Game and Fish Manages Bird Flu Risk at Pheasant Farms

Game and Fish Manages Bird Flu Risk at Pheasant Farms

CHEYENNE — The Wyoming Game and Fish Department is taking all possible steps to reduce the risk of an outbreak of highly pathogenic avian influenza at its pheasant farms. The virus has been detected in a number of wild and domestic birds throughout Wyoming. Recently, HPAI was confirmed in three wild turkeys, found dead near the Sheridan Game Bird Farm. Out of an abundance of caution for the thousands of chicks soon to hatch, the department has depopulated the brood stock. 

“HPAI has not been indicated in any pheasants at the Sheridan Bird Farm, but in order to reduce risk to the bird farm, Game and Fish removed birds that would likely be exposed due to the large number of wild birds in the area,” said Dan Smith, deputy chief of the Wildlife Division. “Game and Fish feels strongly that we had to act swiftly and preemptively due to the impacts the disease could have on the program.”

Game and Fish manages two pheasant farms — the Sheridan Game Bird Farm and Downar Game Bird Farm near Yoder. Both facilities adhere to strict biosecurity protocols year-round to protect the flocks from disease. The farms incubate and hatch nearly 40,000 pheasants annually that are stocked on publicly accessible lands in eastern and central Wyoming for hunting throughout the season. While half the eggs have already been collected, the depopulation effort may have significant impacts on the fall availability of pheasants.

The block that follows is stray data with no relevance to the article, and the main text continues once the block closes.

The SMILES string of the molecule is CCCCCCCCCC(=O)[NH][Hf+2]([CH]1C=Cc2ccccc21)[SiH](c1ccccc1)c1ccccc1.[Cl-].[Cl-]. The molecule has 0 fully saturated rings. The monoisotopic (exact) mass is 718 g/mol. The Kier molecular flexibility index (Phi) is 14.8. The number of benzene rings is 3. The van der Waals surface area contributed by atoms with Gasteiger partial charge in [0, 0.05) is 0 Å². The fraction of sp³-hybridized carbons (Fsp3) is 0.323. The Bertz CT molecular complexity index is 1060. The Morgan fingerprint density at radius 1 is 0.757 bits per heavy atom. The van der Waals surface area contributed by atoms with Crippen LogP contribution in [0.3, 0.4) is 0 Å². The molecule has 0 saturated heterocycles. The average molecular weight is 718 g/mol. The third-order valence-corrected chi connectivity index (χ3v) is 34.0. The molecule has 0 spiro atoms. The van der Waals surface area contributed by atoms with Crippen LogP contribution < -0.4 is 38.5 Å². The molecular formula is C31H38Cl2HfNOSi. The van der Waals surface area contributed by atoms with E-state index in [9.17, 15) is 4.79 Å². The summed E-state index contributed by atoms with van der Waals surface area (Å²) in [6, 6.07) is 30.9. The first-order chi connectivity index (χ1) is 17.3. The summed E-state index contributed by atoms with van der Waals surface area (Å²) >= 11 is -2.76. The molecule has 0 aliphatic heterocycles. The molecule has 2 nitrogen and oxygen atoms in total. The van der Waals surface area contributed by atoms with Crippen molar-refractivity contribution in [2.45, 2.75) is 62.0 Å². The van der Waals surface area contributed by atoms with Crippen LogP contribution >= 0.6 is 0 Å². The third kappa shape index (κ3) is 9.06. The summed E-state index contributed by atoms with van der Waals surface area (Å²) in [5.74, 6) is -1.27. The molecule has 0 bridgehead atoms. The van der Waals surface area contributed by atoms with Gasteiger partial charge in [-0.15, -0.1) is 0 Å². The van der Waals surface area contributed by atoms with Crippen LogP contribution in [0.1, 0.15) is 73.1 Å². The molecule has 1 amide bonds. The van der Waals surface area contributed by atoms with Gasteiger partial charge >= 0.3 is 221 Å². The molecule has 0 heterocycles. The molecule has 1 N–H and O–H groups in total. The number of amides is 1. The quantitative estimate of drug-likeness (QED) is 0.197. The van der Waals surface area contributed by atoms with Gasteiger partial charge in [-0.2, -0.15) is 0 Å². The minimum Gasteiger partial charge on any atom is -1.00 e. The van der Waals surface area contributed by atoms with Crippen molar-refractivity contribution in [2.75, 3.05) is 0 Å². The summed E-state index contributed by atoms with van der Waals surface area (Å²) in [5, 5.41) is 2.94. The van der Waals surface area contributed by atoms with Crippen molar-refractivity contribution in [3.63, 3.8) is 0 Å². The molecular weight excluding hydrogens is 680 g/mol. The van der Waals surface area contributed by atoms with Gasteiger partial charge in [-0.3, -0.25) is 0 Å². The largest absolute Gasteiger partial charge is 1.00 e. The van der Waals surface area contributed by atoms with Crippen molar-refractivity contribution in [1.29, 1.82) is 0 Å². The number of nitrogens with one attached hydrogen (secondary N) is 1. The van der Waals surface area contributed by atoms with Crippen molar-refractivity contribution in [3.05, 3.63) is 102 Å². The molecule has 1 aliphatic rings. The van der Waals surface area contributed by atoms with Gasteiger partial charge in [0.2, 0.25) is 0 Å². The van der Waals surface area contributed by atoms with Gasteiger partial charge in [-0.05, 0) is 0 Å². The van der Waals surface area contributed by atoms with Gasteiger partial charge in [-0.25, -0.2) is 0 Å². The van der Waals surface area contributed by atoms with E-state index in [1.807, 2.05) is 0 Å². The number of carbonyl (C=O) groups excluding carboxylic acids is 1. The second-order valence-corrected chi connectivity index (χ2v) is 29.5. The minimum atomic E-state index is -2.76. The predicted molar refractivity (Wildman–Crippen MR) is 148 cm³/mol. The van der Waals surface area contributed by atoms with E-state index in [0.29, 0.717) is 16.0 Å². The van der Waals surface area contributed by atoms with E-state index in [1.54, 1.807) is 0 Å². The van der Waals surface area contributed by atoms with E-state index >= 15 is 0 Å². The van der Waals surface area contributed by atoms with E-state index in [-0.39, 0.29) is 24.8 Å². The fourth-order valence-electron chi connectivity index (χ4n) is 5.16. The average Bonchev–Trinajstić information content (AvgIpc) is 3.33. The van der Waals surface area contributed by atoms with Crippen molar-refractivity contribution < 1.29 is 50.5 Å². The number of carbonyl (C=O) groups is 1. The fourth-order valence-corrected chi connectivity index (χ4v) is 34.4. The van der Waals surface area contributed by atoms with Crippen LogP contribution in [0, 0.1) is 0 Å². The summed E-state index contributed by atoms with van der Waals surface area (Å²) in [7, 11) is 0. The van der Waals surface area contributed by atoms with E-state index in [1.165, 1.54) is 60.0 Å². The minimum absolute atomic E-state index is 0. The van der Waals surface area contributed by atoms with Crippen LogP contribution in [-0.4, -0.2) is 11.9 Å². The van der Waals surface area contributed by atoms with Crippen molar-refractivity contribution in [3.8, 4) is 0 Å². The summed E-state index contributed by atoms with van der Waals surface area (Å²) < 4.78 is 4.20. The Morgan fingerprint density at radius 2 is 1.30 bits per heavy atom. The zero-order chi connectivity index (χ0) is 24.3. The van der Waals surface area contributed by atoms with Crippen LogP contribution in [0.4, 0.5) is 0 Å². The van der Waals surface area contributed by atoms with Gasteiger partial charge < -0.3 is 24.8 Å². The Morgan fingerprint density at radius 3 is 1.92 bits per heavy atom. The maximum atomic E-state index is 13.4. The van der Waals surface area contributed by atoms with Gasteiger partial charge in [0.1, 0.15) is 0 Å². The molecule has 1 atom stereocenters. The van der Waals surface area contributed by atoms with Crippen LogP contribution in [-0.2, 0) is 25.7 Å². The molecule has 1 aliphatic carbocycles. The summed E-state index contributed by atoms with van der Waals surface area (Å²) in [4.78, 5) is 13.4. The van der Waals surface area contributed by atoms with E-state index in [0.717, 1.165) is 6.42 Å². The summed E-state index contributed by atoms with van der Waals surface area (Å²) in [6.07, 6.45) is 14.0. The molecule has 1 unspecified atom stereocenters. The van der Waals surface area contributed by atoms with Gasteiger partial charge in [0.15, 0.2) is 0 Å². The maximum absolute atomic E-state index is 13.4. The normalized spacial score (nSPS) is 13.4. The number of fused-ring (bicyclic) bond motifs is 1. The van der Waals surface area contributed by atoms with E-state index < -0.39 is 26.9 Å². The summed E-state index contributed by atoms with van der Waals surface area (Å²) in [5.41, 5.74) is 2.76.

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Game and Fish is continuing monitoring for HPAI in wild birds. Birds can carry HPAI and not appear sick. Some birds might exhibit signs of neurological impairment or may be found dead with no apparent cause.

HPAI is considered a zoonotic disease, which can infect humans. Game and Fish reminds the public to not touch or handle sick or dead birds, and do not allow domestic animals like dogs and cats to feed on sick or dead birds.

To report clusters of dead birds call the nearest Game and Fish Regional Office. For more info on HPAI and to track cases in wild birds, visit the Game and Fish website.